Making your internal communications more engaging

Internal communications can feel like white noise in the workplace with so many touchpoints. What can you do to make sure you get your internal comms right?

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Internal communications can feel like white noise in the workplace with so many touchpoints, over multiple platforms, all of the time. The volume of information each of receives with our workplace can feel overwhelming and as a result, many of us fail to engage with internal comms channels appropriately. Your company’s internal comms relate to every interaction you have with your team, every piece of information shared across every platform, at any time. As an employer, focusing on them might be something you have pushed to the bottom of the priority list however knowing how integral they are in every aspect of your business should be a reminder of just how crucial getting these communications right is.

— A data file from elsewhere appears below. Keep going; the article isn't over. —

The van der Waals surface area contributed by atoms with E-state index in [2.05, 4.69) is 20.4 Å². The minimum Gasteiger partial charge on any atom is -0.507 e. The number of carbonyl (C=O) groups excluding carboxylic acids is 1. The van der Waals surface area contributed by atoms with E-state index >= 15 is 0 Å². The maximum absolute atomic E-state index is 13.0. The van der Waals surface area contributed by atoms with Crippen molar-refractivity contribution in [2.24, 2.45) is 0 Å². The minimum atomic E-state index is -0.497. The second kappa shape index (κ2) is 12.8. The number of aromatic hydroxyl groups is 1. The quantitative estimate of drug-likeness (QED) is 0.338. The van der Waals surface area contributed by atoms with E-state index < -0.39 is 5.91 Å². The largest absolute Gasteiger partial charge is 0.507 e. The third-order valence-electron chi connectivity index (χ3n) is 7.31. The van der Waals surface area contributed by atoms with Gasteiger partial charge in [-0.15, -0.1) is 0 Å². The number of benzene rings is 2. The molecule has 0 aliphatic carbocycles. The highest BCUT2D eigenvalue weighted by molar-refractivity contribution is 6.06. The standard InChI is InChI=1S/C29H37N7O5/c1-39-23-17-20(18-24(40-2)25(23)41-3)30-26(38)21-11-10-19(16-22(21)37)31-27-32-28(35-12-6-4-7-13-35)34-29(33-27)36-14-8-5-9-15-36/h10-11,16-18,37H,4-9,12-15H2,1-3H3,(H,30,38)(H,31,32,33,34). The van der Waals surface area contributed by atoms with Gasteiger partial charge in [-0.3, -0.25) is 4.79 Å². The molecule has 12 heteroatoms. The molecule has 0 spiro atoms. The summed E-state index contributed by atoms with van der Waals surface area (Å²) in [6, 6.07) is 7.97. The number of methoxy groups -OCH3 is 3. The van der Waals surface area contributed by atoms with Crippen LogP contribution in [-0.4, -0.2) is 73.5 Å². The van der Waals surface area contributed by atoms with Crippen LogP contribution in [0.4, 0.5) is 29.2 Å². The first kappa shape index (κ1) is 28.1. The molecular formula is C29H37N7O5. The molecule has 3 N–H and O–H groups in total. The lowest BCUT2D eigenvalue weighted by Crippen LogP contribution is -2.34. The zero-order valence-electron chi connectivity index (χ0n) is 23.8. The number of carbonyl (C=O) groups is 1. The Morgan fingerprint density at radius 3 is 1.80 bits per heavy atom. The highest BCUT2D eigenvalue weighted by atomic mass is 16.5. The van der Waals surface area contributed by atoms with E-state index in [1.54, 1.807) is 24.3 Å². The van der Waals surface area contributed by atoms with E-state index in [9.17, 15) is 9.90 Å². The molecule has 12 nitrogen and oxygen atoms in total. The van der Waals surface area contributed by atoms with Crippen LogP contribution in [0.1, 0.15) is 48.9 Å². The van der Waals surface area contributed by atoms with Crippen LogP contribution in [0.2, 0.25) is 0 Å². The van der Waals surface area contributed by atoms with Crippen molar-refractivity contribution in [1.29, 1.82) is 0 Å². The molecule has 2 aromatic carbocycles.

Focusing attention on external communications and output is key to any business’ success but equally, investing in the correct strategy and implementation of a positive and well-considered internal comms plan is just as vital. Ensuring engagement with your team, building up a sense of trust and involvement, creating the company culture you want to build on and ultimately improving productivity through increased talent retention? These are no small benefits.

So, what is it about our internal communications that is so easy to get wrong?

Who is in charge? 

The process of managing internal comms can be quite chaotic with either too many people involved or no one specific person in charge of oversight. The idea of being responsible for internal comms can also feel secondary to an employee’s other responsibilities so finding a way to properly entrust individuals with pieces of communication in a positive way can have very productive returns. 

Channel choices